What should the government’s role be in helping to end the growth of this epidemic?

JUDY WOODRUFF: Four years later, she sat down with another set of candidates.

GWEN IFILL: Welcome to the first and the only 2008 vice presidential debate.

JUDY WOODRUFF: Throughout that 2008 campaign, Gwen wasn’t only reporting for the “NewsHour” and “Washington Week”; she was writing about that moment in history.

As the nation’s first African-American president was elected, she marked it with “The Breakthrough,” the story of a new generation of black politicians.

But it wasn’t just politics that moved her.

GWEN IFILL: This is fun. Now, this is the way I always wanted to do the “NewsHour.” Have a little fun.

HARRY BELAFONTE: I woke up one day and the whole world was singing “Banana Boat.” And I didn’t really understand how powerful I was until I stood before an audience of 50,000 Japanese trying to sing Day-O.


HARRY BELAFONTE: And I was like, yes, I have arrived.


GWEN IFILL: Well, I would say you have managed over the years to sing your song.

JUDY WOODRUFF: Gwen’s spirit, nourished by her connection to her church, was on full display when she sat down with Aretha Franklin just one year ago tomorrow.

GWEN IFILL: So, is part of you, you know, always going to be Reverend C.L. Franklin’s daughter?


GWEN IFILL: I’m a preacher’s kid, too, so I…

ARETHA FRANKLIN: I knew you — P.K., OK.

GWEN IFILL: But I — I am a P.K. But I don’t sing quite like you.

ARETHA FRANKLIN: Oh, well, we don’t all sing.


GWEN IFILL: We have other gifts.

ARETHA FRANKLIN: Yes, you have other gifts.

JUDY WOODRUFF: Indeed, she did.

One of her last stories was about the new National Museum of African American History and culture.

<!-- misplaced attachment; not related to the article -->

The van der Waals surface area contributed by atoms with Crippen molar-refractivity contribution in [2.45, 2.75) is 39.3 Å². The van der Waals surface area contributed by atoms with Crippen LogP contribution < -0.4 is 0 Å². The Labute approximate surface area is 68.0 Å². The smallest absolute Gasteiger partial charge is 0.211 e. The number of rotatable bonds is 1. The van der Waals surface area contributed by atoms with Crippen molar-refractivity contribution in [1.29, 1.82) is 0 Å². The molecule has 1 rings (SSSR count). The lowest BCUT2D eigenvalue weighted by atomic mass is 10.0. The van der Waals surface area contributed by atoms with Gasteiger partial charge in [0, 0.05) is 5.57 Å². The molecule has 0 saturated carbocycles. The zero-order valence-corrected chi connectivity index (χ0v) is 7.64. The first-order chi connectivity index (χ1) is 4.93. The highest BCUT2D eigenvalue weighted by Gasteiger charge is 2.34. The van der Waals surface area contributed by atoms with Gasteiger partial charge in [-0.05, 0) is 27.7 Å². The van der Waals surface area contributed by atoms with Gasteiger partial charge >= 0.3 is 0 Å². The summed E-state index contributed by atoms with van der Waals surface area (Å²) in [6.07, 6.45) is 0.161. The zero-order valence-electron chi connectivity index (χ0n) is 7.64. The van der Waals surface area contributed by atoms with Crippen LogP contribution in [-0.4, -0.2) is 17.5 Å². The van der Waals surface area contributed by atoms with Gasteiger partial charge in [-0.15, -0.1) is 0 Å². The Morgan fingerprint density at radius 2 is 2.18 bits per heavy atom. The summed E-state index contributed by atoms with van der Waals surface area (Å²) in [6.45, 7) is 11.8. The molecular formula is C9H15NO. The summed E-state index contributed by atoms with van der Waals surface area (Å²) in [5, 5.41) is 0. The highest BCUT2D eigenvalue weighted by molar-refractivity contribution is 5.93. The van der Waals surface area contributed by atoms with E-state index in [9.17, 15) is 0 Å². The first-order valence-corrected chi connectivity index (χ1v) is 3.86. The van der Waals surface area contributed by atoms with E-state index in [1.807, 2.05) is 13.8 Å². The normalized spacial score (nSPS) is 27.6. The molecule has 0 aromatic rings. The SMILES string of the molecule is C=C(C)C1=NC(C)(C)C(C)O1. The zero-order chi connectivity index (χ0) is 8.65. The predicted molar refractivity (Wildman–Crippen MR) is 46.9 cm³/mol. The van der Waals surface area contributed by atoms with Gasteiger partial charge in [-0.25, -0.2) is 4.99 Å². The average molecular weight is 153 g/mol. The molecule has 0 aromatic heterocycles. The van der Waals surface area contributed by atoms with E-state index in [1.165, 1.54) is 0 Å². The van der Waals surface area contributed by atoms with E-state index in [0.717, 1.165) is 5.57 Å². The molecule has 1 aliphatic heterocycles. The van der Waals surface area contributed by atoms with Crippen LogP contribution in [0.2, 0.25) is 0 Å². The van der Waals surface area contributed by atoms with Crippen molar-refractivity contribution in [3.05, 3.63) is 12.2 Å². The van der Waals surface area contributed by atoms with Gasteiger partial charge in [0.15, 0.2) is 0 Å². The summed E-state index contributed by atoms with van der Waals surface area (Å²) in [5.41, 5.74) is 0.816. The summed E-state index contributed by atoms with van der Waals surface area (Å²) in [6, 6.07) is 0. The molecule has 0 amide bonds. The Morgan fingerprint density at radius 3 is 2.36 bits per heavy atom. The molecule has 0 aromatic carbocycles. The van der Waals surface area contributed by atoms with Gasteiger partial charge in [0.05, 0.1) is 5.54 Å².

GWEN IFILL: This is an amazing place, chock-full of the expected and the unexpected.

JUDY WOODRUFF: Recently, Gwen talked about her love for the “NewsHour” and what it means in today’s world:

GWEN IFILL: We occupy a role that we know they appreciate. They tell us this.

And it’s not too much to tell them back how much we love them back. There is — the world is split into a million different little ways of consuming your information.

A lot of young people say, I get my profession from “The Daily Show.” Or a lot of young people say, I only read what I see on my phone browser.

But we have a dedicated, committed audience who want to know more, who want us to dig a little deeper on their behalf. And so, if they weren’t there, if they weren’t supporting the work we do, we couldn’t exist.

And I think it’s kind of vital to democracy that we do exist.

HARI SREENIVASAN: Gwen touched so many lives. And there has been a tremendous outpouring of remembrances today.

Attorney General Loretta Lynch had this to say.

LORETTA LYNCH, Attorney General: Gwen Ifill was a pioneering figure in American journalism who quite literally changed the face of the evening news.

She met discrimination and bigotry with talent and focus, rising to become one of the most prominent journalists of her generation. She pursued her reporting with grace, intelligence and integrity, earning her the trust of countless Americans who counted on her to present the facts of the story without slant or spin.

She asked tough questions and told hard truths, but she always did so in a way that elevated, rather than coarsened, our national discourse.

Our country is a better place because of her commitment to the truth, and she will be sorely missed, both on the air and off.